Archives for posts with tag: black history month
Bad News for Outlaws

Bad News for Outlaws

Bad News for Outlaws: The Remarkable Life of Bass Reeves, Deputy US Marshal, by Vaunda Micheaux Nelson with illustrations by R. Gregory Christie.

This book is AWESOME. For many reasons. First of all, the content is great. I never heard of Bass Reeves until I was arrested by Christie’s gorgeous illustration of his face on that stark white cover. And what a cover! Look at that badass cover! Pure beauty! I love the interior illustrations as well. R. Gregory Christie, I will be looking at more of your books.

Endsheets are hot.

Endsheets are hot.

Born a slave in 1838, Bass Reeves became “the most feared deputy US marshal that was every heard of.” He was a fast draw, expert marksman, made over 3,000 arrests but killed only 14 people. For the 30 or so years he served, he was the most respected and feared lawman in the territories.

Expert Marksman

The Man Himself

The Man Himself

I love looking through the sections I don’t spend as time with as others, like fiction or picture books, for reasons just like this one. You see something new and are introduced to an historical figure you never heard of before, or a new to you author or illustrator.

In this case, I have to be honest and tell you that this one was on display (and it’s been on display before): it’s Black History Month after all. Maybe you noticed the little sticker on the front of the book? This won the 2010 Coretta Scott King Award. Well deserved, I say.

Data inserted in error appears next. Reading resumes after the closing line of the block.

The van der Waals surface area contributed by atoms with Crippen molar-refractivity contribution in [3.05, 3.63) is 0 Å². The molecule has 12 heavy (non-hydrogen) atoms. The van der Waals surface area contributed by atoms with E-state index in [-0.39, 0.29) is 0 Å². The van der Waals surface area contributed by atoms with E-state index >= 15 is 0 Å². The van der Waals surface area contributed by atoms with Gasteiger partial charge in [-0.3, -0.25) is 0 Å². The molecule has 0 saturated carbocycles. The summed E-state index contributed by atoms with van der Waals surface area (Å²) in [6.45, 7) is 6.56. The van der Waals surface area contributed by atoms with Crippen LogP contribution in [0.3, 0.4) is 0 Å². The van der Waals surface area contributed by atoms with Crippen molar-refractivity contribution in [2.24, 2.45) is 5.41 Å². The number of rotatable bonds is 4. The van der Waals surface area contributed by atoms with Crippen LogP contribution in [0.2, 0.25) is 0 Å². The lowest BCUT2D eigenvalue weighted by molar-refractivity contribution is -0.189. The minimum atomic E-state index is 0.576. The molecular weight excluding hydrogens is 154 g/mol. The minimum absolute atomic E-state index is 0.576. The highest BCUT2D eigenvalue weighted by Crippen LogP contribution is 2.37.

Shirley Chisholm

Poster for African American History Month

This week the assignment is a randomly chosen (by drawing) person from a list my teacher got off the internet. Actually he said he spent some time researching. I’m stoked I got Shirley Chisholm. Not only because she was awesome, but also because this picture of her is amazing.

She has a wonderful quote that I wasn’t able to use it in full, but here it is, in all it’s glory:

“When I die, I want to be remembered as a woman who lived in the twentieth century and who dared to be a catalyst for change. I don’t want be remembered as the first black woman who went to Congress, and I don’t even want to be remembered as the first woman who happen to be black to make a bid for the presidency. I want to be remembered as a woman who fought for change in the twentieth century. That’s what I want.”

I wanted to focus on her as a woman, doing my best to respect her eloquent wish. All the time she spent in legislature (1964-82) she said she “had faced much more discrimination because she was a woman than because she was black.”

The fonts used here are DIN 1451 and DIN 30640.